By Brian Sears
17 June 2010
England are the only country ranked inside the top eight nations in the world who perform worse at football than national income levels suggest they should, according to sportingintelligence analysis.
Last week, we considered how countries fared in footballing terms in relation to the population resources at their disposal. England were middling. Portugal, Uruguay and the Netherlands did well. Japan and both Koreas fared poorly.
Today we turn from population to money, ranking each club in the World Cup by national income per capita, and comparing that to their Fifa ranking.
(Before we consider those findings, it is worth noting that in the 2010 World Cup so far, up to an including Argentina’s win over South Korea today, there has not been a single “shock” result so far in economic terms. Money does talk. In all games with a winner, the winner has either been the richer country in per capita income terms, or been ranked within three places of their opponents in wealth terms. Argentina are ranked 18th in wealth terms compared to South Korea in 15th for example).
But back to our research today.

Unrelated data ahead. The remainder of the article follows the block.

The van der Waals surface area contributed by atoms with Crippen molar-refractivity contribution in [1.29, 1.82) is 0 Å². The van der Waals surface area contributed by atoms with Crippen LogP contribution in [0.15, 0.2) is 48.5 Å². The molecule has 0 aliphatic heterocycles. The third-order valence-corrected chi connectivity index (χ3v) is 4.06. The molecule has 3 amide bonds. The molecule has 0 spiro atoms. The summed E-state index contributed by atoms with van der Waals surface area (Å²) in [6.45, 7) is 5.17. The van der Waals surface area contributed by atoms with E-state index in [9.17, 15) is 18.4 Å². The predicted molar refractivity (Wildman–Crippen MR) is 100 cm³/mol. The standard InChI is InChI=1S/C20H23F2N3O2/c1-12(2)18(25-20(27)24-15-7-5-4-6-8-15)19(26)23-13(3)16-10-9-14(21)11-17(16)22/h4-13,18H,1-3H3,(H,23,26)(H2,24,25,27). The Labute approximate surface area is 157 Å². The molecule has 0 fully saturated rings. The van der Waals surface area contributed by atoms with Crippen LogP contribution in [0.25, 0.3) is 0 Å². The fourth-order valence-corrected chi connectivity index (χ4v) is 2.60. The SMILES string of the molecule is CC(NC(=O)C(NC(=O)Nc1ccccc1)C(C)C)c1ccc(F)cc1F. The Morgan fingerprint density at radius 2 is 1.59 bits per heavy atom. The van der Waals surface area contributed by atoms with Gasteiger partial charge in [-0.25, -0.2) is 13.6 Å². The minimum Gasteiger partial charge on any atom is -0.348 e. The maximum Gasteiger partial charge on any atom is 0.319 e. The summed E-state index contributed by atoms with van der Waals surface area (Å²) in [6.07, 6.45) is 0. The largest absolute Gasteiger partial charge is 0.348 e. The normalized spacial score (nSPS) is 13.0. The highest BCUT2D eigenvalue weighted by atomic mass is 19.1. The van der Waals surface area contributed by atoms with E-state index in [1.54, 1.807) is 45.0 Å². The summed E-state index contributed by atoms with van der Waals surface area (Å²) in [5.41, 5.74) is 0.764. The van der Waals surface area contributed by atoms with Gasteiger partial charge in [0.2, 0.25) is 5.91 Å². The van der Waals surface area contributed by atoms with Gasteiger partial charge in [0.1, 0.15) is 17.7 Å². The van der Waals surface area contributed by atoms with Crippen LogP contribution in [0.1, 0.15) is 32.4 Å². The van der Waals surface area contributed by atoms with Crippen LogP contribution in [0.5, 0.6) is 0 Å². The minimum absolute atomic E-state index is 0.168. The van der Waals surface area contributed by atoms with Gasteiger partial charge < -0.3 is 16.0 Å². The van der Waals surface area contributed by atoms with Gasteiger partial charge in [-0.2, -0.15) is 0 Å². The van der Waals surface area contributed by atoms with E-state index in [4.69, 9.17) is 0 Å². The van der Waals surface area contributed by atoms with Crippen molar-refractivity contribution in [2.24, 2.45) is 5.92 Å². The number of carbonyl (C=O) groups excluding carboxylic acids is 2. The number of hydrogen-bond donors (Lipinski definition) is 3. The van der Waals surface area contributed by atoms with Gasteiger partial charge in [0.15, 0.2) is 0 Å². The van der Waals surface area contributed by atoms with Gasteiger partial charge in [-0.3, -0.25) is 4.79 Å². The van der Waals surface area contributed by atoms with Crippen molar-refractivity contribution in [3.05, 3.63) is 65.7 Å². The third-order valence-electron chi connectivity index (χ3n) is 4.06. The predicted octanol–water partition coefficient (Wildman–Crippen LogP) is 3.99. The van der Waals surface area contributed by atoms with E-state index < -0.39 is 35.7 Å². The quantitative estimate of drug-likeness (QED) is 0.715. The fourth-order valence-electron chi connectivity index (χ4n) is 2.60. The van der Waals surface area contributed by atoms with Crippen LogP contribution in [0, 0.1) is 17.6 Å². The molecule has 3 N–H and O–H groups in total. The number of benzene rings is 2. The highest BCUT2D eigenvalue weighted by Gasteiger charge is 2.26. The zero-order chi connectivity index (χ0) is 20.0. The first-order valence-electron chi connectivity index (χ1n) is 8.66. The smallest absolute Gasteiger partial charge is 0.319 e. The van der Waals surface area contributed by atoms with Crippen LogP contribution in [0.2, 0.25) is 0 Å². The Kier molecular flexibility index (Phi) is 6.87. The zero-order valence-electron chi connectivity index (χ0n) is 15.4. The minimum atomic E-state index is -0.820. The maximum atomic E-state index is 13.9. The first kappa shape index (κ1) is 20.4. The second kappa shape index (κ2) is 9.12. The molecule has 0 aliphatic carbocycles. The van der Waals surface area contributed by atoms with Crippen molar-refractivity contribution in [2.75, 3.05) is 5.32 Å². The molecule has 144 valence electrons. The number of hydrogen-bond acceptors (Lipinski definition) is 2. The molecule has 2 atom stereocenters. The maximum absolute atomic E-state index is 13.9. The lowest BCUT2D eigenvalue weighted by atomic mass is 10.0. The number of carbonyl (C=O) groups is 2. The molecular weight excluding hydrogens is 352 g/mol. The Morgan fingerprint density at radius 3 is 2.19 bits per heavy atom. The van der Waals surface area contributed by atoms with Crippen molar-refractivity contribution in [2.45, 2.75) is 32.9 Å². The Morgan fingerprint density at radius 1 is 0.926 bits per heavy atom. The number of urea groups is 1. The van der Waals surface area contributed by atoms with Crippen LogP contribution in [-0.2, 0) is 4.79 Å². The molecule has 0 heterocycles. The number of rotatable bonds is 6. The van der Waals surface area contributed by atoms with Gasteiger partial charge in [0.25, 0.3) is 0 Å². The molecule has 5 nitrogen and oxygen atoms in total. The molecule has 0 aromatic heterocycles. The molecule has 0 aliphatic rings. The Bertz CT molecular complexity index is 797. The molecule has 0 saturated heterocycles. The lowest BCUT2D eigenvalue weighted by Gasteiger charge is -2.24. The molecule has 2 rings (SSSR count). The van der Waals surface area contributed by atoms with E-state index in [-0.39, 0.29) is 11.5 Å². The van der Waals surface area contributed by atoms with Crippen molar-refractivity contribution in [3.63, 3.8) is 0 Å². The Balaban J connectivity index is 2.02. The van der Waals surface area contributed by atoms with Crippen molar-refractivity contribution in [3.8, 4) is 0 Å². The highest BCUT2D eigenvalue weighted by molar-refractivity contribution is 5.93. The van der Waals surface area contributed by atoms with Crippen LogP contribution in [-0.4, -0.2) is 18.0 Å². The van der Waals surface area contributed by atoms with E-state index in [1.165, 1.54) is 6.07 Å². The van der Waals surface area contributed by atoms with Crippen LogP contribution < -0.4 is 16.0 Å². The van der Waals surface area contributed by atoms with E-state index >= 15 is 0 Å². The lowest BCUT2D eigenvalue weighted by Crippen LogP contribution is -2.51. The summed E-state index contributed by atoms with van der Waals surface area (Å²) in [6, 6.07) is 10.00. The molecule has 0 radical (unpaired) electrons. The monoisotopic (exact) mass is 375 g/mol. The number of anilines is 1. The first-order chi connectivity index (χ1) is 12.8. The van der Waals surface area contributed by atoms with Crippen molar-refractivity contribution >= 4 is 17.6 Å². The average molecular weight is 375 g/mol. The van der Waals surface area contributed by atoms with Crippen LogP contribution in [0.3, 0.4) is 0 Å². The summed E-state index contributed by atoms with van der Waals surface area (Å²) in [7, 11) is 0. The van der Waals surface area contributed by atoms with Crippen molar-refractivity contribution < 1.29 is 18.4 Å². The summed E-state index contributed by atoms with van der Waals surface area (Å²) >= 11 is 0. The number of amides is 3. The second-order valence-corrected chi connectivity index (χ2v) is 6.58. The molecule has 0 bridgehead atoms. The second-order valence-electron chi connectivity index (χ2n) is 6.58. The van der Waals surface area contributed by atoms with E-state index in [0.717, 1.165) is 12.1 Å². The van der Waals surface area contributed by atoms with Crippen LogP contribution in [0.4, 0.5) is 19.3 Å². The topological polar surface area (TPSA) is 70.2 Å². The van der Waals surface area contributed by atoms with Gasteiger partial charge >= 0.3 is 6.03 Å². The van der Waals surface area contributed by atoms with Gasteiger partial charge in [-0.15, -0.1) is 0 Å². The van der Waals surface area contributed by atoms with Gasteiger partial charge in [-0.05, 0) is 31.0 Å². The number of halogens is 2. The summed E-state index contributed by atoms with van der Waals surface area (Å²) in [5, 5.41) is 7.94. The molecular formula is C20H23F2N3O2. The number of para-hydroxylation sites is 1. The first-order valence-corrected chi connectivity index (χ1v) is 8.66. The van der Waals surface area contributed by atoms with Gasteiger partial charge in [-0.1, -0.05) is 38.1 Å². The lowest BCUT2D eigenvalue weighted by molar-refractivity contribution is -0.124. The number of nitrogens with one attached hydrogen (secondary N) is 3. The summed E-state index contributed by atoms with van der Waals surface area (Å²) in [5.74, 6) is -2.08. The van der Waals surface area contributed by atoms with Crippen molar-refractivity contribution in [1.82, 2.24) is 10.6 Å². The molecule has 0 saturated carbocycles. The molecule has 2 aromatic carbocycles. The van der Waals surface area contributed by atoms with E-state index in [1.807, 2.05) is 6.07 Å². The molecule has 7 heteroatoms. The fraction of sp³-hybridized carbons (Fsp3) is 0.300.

As can be seen from the table below, Brazil, the world’s No1 football team but ranked only the 24th richest nation at the World Cup, are punching “plus 23” above their weight in football terms.
Spain, ranked No2 but with income ranked 11th among the World Cup teams, are punching “plus nine”. Portugal, ranked No3, are punching +13; the Netherlands, ranked No4, are punching +1; Italy, ranked No5, are punching +5; Germany, ranked No6, are punching +3; and Argentina, ranked No7, are punching +11.
England are ranked as the fourth richest nation at the World Cup with a national income per head of $33,238, according to figures available from the World Development Movement. But as England are ranked ‘only’ No8 in the world, they are punching “minus four” below their weight, and as such are the only top-eight nation to be punching below their economic weight.
We consider only 31 of the 32 countries here because North Korean income figures are not available.
Nigeria are the poorest country at the World Cup, with average income of $1,128 per year. A Fifa ranking of No18 means they are punching +13, as are Serbia and Cameroon, as well as Portugal and Argentina.
England are one of the four nations among Europe’s “big five” football nations who punch within a handful of places up or down of where they should according to finances. Italy, Germany and France are the others, while Spain punch +9.
Denmark, Japan, New Zealand and Switzerland, in that order, are the countries most in need of diversion of wealth into football to improve their football performances, according to the numbers. Having said that, the Swiss win over Spain looks like change is in the air already.